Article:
[Report] The Fifth Meeting of the Room and Space Research Group

The Room and Space Research Group held its fifth meeting at 10:00 am on December 22, 2022. Muyun Wang from the East Asian Academy for New Liberal Arts (EAA), at the University of Tokyo gave a presentation on “Architecture as Metaphor—Review of Influence and Agency: a History of Chinese Urbanism and Architecture in the Context of Modern Sino-Japanese Relations.”



On this occasion, Wang explored the theme “Room and Space” through her experience of recognizing infrastructure as a way to express modernity through space reconstruction. Due to her interest in modernity inside architecture, Influence and Agency (Subin Xu, the University of Tokyo Press, 2009) was chosen to be discussed as it is supposed to offer insights for understanding the historical process of the formation of modern Chinese architecture.

This book draws on the current historical materials and studies of architecture to explore the changes in the agency of China by discussing the relationship and interaction between Japan and China in the early twentieth century. Generally, the influence of ancient China on Japanese architecture is well-known; however, few studies have referred to Japan’s impact on China’s modern space genealogically. Therefore, this book examines how China received architectural technologies from Japan in the twentieth century. Chapters 1–3 of the book focus on the establishment of the educational system, railway construction and industry exhibitions in the “architect-less period” of the late Qing dynasty, while Chapters 4–6 focus on specific architects and researchers—Shiyin Liu, Dunzhen Liu, and Dongri Zhao—in the Republic of China, and the early years of the People’s Republic of China. The book shows how modern Chinese architecture metamorphoses via various interactions, and how architecture became an essential way for a nation to express itself. The author also emphasizes that the practice between “reception” and “anti-reception” of the knowledge, technology, experts, and education systems from foreign countries shaped the history of modern China. Additionally, “nationalism” is regarded as a crucial element of such practice, since issues of the nation’s survival and sovereignty affected China’s perception of itself and its relationship with other countries significantly at that time.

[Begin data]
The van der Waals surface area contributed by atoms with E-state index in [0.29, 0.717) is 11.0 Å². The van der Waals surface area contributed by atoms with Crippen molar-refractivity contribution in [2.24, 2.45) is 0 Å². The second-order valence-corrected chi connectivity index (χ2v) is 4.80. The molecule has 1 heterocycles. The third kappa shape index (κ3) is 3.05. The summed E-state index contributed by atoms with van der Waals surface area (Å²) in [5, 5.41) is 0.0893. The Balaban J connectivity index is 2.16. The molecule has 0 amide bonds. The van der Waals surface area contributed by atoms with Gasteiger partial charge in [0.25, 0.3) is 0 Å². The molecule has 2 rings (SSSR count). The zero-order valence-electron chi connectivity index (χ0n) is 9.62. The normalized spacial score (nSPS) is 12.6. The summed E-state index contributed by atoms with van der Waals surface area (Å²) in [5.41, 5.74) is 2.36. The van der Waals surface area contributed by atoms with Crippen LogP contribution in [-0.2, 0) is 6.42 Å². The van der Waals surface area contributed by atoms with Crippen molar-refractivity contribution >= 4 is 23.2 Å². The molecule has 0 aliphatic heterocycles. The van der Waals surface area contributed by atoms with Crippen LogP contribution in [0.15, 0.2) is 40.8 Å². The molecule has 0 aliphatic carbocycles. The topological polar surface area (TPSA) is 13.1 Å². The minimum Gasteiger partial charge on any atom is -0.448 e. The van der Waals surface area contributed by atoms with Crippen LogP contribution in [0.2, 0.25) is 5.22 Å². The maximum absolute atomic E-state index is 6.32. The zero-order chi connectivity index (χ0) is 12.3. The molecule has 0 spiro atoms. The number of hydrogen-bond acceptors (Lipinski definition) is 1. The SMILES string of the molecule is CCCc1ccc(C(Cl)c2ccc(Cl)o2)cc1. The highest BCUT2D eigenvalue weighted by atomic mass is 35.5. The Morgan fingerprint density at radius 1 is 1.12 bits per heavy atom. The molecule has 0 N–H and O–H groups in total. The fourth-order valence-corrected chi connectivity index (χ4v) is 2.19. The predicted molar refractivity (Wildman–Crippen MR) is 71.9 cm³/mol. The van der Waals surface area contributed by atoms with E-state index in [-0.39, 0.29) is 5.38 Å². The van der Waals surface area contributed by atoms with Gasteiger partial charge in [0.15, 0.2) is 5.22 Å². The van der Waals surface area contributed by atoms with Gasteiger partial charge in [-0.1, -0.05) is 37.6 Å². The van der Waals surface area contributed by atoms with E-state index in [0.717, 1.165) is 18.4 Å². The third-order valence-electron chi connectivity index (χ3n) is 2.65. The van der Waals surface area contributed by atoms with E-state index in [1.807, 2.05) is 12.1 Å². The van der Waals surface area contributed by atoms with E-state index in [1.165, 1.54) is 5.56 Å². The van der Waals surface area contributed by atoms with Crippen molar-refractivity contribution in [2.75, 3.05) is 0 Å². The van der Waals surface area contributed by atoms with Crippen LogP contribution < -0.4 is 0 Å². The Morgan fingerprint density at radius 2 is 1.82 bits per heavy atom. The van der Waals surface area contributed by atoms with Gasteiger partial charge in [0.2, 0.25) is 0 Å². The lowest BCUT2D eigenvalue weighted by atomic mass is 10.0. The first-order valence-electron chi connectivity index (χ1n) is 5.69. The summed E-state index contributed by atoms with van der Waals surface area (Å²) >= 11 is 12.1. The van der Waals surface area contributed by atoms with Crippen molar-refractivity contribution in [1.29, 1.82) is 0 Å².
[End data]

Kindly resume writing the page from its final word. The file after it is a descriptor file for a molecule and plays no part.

In the Discussion section, two topics are raised. The first concerns the association between “emotion, creation, and agency.” As mentioned in this book, the creation of space is always accompanied by a desire for another “ideal space.” In China, a hundred years ago, the greatest motivation for the Chinese to create new room and space was to make China prosperous and potent enough to withstand the outside world. Such motivation undoubtedly becomes an emotional source of China’s agency. Compared to history, the current question we are facing is: when we talk about creating room and space in universities, or more specifically, in our Sho-in, who should have agency in this case? And what might be the emotional resource of such a creation?

The second issue regards “the materiality of space.” The (re)construction of modern architecture and cities is only possible with significant input of financial, technical, and human resources. On the one hand, it is challenging to create an independent space without external resources and materials; on the other hand, external resources and materials can also limit the autonomy of a specific room and space significantly. Further discussion on the affinity between external resources and space, or whether we there is any necessity or opportunity to transcend such tension, seems inevitable.



Reported by Muyun Wang (EAA Project Research)